As consumers continue to be critical of brand behavior, companies of all sizes across business sectors are elevating sustainability as a core tenet of their practices, yet new research from new engineering, procurement, consulting and construction company firm Black & Veatch reveals that many companies continue to establish targets without a clear understanding of how to achieve them.
The firm’s newly released Corporate Sustainability Goal Setting and Measurement report, developed with GreenBiz Group, finds that corporate leadership teams across all sectors are working to accelerate the shift from discussing and establishing sustainability goals to actively delivering tangible results. How to achieve the most aggressive goals remains an area of uncertainty across business types and scale.
“This report confirms that sustainability strategies increasingly are becoming complex and require companies to consider operational planning views that can extend for decades,” said Rob Wilhite, leader of Black & Veatch’s distributed generation services team, in a news release. “With decarbonization a critical element, roadmaps will help companies set realistic targets in the short and medium terms, while offering the flexibility and agility required to comply with complex regulatory changes and rapidly evolving technology.”
Key findings of the research include:
- More than 80 percent of companies surveyed with revenues greater than $250 million have set greenhouse gas reduction goals, but 25 percent are unsure how they’ll meet them.
- Electric vehicles are being piloted by more than half of companies with revenues greater than $1 billion as a strategic component toward achieving sustainability goals.
- More than three-quarters of companies with revenues of at least $10 billion are using analytics to reduce energy and water usage, as are more than half of all other companies.
- Companies are using a combination of capital expenditures (CapEx) and operating expenses (OpEx) to fund sustainability projects while green and sustainability bonds gain traction.
- Corporate management and investors are the top stakeholders driving sustainability commitments, far outweighing other influencers such as customers or regulators.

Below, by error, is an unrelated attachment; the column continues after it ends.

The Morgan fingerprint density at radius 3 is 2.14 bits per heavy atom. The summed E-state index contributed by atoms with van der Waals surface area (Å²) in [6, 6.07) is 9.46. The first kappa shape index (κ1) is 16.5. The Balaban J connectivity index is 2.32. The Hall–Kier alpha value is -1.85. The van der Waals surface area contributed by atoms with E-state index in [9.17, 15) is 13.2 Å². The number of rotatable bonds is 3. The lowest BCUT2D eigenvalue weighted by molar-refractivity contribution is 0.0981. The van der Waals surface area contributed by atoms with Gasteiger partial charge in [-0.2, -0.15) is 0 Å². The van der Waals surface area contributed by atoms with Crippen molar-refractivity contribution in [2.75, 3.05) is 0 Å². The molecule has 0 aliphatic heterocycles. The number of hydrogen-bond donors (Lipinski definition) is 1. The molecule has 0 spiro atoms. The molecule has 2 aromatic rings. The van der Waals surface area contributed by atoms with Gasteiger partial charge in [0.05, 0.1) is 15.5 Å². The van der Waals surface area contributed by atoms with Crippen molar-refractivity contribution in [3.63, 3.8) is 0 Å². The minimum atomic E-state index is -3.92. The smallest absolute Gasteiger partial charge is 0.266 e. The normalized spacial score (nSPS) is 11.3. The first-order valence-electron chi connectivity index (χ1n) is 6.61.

- Of the survey’s largest companies—those with revenue exceeding $10 billion—two-thirds have set Scope 3 emissions targets, reflecting the growing trend to influence emissions of other companies and activities in their value chains.
Greenhouse gas reductions through the combination of energy efficiency and renewable energy sourcing is viewed as essential for many large companies
Given that enterprise-level power assets can have operational horizons that span decades, companies setting or adjusting targets must understand all options available to them to avoid getting locked into one technology path. By having a clear understanding of technology maturity and cost, as well as the changing regulatory environment, companies can avoid these pitfalls.
The transition will take time, but many innovative solutions already are here
Low- and zero-emissions power generation, advanced renewable energy projects, alternative-fueled vehicles and advancing energy storage are creating an entire ecosystem of carbon-reduction technologies. Now companies must identify their impact on the global carbon cycle, comprehend the associated climate risks and identify opportunities to conceive, update or alter their decarbonization roadmap.
GreenBiz Group, in collaboration with Black & Veatch, conducted extensive research into corporate sustainability goals and the strategies being developed and deployed to achieve them. The report is based on an online survey that polled nearly 500 respondents across 14 industry sectors, with additional insight from interviews conducted with sustainability leadership at several Fortune 500 companies.